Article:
We only get to see each other a few times a year. We are used to it now, having built a long distance friendship ever since she left for college. I was 17, she was 18. We talk on the phone every chance we get. We chat online all day at work. We’ve been friends for so long. I’m not sure when we went from being “friends” to “best friends,” but we probably transitioned sometime between when she brought her new puppy to Sunday school (we saw that puppy live a full, sweet life) and when I had a sleepover at her house the night before my sister was born (my sister is now almost 17). Our conversations feel as comfortable as a favorite pair of pajamas. “Did you notice pumpkin spice lattes are back?” “Did you hear that new song, ‘Royals’?” “How’s your brother’s wife?” “What do you think of the crisis in Syria?” “Would you ever move out of California?” We can cover any topic from boyfriends to the federal budget and back again without skipping a beat.
Getting to see each other is the icing on the cake. We usually comment on how comfortable it is not to need to catch up. We fall easily back into conversation, talking about my friends having babies and her recent work trips. We laugh about the clothes we try on.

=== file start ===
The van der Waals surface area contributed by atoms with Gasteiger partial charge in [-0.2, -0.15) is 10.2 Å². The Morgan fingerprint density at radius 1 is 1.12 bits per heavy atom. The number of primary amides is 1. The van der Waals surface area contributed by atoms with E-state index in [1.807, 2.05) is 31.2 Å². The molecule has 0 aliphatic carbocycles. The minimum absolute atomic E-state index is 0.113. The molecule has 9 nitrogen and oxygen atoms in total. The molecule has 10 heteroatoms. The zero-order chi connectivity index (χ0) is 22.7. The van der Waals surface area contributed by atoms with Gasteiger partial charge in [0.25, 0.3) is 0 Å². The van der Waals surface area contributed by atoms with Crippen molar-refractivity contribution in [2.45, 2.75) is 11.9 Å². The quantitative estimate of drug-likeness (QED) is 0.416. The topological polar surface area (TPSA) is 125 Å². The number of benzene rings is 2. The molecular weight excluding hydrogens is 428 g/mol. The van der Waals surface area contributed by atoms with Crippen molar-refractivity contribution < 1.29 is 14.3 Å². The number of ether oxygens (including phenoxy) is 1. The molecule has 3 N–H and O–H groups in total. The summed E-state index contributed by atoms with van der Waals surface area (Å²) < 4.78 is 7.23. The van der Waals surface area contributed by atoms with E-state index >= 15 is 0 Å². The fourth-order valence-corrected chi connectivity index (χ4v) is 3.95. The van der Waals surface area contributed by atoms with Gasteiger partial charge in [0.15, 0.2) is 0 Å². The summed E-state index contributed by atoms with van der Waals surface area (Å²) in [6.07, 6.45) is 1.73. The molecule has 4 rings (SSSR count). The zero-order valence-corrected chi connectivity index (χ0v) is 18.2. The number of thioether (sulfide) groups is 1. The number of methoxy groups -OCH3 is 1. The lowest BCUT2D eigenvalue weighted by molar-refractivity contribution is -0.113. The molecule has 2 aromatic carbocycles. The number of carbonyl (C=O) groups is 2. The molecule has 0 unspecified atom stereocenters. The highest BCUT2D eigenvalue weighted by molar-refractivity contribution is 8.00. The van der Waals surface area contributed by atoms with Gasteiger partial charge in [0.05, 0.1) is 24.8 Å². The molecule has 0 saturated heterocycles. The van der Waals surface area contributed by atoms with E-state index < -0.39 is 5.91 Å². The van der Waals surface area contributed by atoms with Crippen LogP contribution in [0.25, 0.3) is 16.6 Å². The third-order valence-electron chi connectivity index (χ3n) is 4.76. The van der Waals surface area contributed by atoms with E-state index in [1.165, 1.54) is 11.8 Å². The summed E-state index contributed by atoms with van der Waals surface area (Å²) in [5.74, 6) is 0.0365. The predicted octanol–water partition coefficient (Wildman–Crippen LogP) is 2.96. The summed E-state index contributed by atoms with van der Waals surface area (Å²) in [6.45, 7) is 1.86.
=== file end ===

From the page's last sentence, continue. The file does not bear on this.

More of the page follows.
We buy sandwiches at Sprouts and take them to the beach. I eat roast beef, she eats chicken salad. We watch the waves roll in and out. The sound is loud, even for the smallest swells, and we talk about the power of the ocean. We can’t get over the fact that we live in a place where such beauty is so close. She tells a story about her lunches this week. She works at Pepperdine University, and if she has time she tries to take her lunch down to the shore. However, she realized this week that even sitting on the beach, she sometimes takes for granted where she is, what she’s experiencing. It’s an incredible place.
One wave splashes up near our feet, so we glance around to see if it was a rogue wave or if the tide is actually rising and if the other sun-seekers decide to move for higher ground. That’s when we see them: our future selves.
They are pulling their red blanket back several feet. One is brunette, the other is blonde, and both shades conceal what would be graying heads. Their wrinkles tell of more laughing than frowning. They settle themselves down, bottoms on the blanket, bare feet in the sand. They each open their lunchboxes. One untucks the Bible from under her arm.
We glance briefly at them. Then we look again, longer this time. It’s not every day you get to see your future.
They play a fun and unskilled game of Frisbee. One toss lands on our heads, which we’ve covered with T-shirts to prevent a sunburn (of course we forgot sunblock). The blonde laughs sheepishly as she retrieves the frisbee. “Sorry,” she says, “I didn’t realize how close we were.” We laugh good-naturedly in response. We understand completely.
We have to leave before they do. Our eyes meet and we smile across the years. I wonder if they see themselves in us the way we see ourselves in them. It was the most beautiful telescope I’ve peered through in a while.